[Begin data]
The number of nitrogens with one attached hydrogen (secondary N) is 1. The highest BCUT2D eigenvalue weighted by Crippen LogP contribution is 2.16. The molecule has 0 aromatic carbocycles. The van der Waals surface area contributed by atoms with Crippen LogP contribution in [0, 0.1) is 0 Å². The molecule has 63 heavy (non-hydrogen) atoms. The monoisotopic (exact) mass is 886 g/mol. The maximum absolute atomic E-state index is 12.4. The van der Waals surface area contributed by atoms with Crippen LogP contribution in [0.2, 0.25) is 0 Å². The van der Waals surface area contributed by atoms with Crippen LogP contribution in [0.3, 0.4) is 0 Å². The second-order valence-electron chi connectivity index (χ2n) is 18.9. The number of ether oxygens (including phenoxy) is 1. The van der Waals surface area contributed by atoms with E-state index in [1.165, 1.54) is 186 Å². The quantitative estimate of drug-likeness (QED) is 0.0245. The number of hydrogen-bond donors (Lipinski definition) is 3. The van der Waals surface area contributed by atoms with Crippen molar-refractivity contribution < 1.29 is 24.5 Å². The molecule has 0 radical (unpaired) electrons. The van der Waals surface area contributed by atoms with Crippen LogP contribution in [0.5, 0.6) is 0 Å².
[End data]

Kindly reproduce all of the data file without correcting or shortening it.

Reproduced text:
The number of nitrogens with one attached hydrogen (secondary N) is 1. The highest BCUT2D eigenvalue weighted by Crippen LogP contribution is 2.16. The molecule has 0 aromatic carbocycles. The van der Waals surface area contributed by atoms with Crippen LogP contribution in [0, 0.1) is 0 Å². The molecule has 63 heavy (non-hydrogen) atoms. The monoisotopic (exact) mass is 886 g/mol. The maximum absolute atomic E-state index is 12.4. The van der Waals surface area contributed by atoms with Crippen LogP contribution in [0.2, 0.25) is 0 Å². The van der Waals surface area contributed by atoms with Crippen LogP contribution in [0.3, 0.4) is 0 Å². The second-order valence-electron chi connectivity index (χ2n) is 18.9. The number of ether oxygens (including phenoxy) is 1. The van der Waals surface area contributed by atoms with E-state index in [1.165, 1.54) is 186 Å². The quantitative estimate of drug-likeness (QED) is 0.0245. The number of hydrogen-bond donors (Lipinski definition) is 3. The van der Waals surface area contributed by atoms with Crippen molar-refractivity contribution < 1.29 is 24.5 Å². The molecule has 0 radical (unpaired) electrons. The van der Waals surface area contributed by atoms with Crippen LogP contribution in [0.5, 0.6) is 0 Å².